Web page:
That little gem of advice up there is brought to you by one of my first graders. Allow me to explain and then maybe you’ll want to join us in sending some love notes.
On a recent January morning, we were having a class conversation as we prepared to attend an all school meeting. We were talking about how to participate in a meeting with all the kids in the whole school, and I was trying to push my students past their usual responses geared toward politeness – be quiet when someone is speaking, sit still, don’t put anything in the person next to you’s ear – that kinda stuff. I was urging them to participate actively. I said something like, “If someone asks a question, really try to think about the answer in your mind. It’s not enough to just sit there like a cute, little ball of first grader being still and quiet. You have to be engaged. Maybe even raise your hand and say your ideas out loud.” Then a little girl warned, “But if someone says the wrong answer, don’t laugh at them.” I started to smile and nod, but she followed up with a question, “Well what SHOULD you do then?” It was kind of a dose of my own medicine because I’m always asking them that, “If you’re NOT going to _______, fill in the blank – run, hit, use your pencils as swords – what WILL you do?” A few kids started to pipe in their own answers, “Nothing.” “Yeah, if you don’t have something nice to say, don’t say anything at all.” Fine choices, really. Wouldn’t we rather them sit quietly than laugh at someone? But what if I pushed them a little more here. There was a little seed I’d been wanting to plant in them. “Well, maybe you could do better than nothing, maybe you could send them a little love.” To which they replied, “EWWWWWWW!!!!” With grossed-out six-year-old faces, giggling and some kissy noises. “No, not that kind of mushy-gushy, boyfriend-girlfriend kind of love. That’s not even allowed in first grade. I mean kindness. What if you just thought a little message of kindness in your mind like you were talking to that person, something like, ‘It’s ok, friend. We all make mistakes. You’re still a good person. And we love you.’ Maybe think that. I wonder if the person would be able to feel those thoughts. ” And that’s when a little guy in the front row chimed in with, “Be a mind pen pal! Like you’re writing nice notes to people, but in your MIIIIIIIIIIIIIIND! (taps head for emphasis)” YES! Right on, dude!
I’d actually been trying this out myself for a few months before I urged the kids toward it. A few times recently, the idea of purposely sending positive thoughts out to others has crossed my path. Over the summer, I read a book called ‘The Celestine Prophecy’ by James Redfield. Early in the book, a few characters are discussing an experiment testing the effects of positive human attention on plants. I’m not sure of the scientific validity of the whole thing, the book is a novel geared toward spirituality, but in the story, they ask a person to sit with some plants and mentally ask them to grow stronger and to focus all his attention and concern on their growth. Can you guess what happens? They grew faster and stronger. When I read this part, I pictured myself in my classroom with my students gathered around in a circle as we do before we start each day. I imagined myself mentally asking them to grow and learn. I wondered what impact my positive thoughts might have on them.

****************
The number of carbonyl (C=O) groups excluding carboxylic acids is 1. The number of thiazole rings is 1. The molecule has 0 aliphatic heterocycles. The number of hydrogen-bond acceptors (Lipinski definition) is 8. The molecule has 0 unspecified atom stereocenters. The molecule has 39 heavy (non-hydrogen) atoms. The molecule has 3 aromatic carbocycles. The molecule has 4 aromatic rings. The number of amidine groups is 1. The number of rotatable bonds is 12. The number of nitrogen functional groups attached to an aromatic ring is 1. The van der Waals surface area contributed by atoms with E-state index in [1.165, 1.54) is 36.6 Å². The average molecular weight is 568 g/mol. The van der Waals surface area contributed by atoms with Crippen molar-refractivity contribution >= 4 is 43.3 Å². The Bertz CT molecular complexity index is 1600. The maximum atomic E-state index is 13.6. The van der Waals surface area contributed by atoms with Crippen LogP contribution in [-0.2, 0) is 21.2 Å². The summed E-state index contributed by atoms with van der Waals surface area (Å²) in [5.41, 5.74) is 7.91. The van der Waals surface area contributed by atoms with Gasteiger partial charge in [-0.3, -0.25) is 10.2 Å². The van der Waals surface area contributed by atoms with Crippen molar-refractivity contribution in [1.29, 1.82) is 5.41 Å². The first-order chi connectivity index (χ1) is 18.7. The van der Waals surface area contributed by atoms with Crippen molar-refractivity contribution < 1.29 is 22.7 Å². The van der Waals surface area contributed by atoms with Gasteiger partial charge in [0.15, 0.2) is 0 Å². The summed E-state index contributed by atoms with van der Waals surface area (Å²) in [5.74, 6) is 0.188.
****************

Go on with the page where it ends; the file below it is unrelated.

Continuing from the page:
Fast forward a few weeks into the school year, after I’d been mentally urging my students to grow and learn
every morning when I remembered. I came across another inspiration about sending silent messages to others. I’m a big fan of Elizabeth Gilbert’s. She wrote a post recently in which she asked her readers, “Are you searching for the light?” Her advice, if you are, is to BE the light. Liz went on to describe how, in a time of deep depression, she developed a practice of silently wishing blessings upon the people she passed on the street. She would think to them, “May you know happiness. May you be free from suffering.” She told how she often wished these blessings to strangers, so she wasn’t sure if it was working for the people she blessed, but that she began to feel it working in herself. It made her move her focus off of her own sadness and on to others in the form of positivity.
So I’ve been trying to expand my mind messages beyond a morning wish for learning. I send them often now during my days, to strangers when I’m out and about, to my friends and family near and far, but I do it especially at school with my little learners. When they’re distracted and I’m waiting for them to pay attention, “May you have good things on which to focus your attention. May you develop self control.” When they’re sad because someone teased them, “May you know you’re worthy, no matter what anyone else says.” When they’re nervous and don’t want to try something new or hard, “May you know your own strength. May you be surrounded by people who will encourage you.” When they make me laugh, “May you experience so much happiness.” Of course, I very often speak these words out loud to them. Sometimes, it doesn’t seem to be changing them, but it’s definitely changing me. It sets my focus on the positive leaving less room for worry or frustration when things get uncomfortable. It cultivates a calmness in me and I hope that seeps out into the classroom… and beyond.
A job perk of being a teacher is that the kids give me lots of cute little notes, and while the ones I give them aren’t often made with crayons, I hope they know we’re pen pals.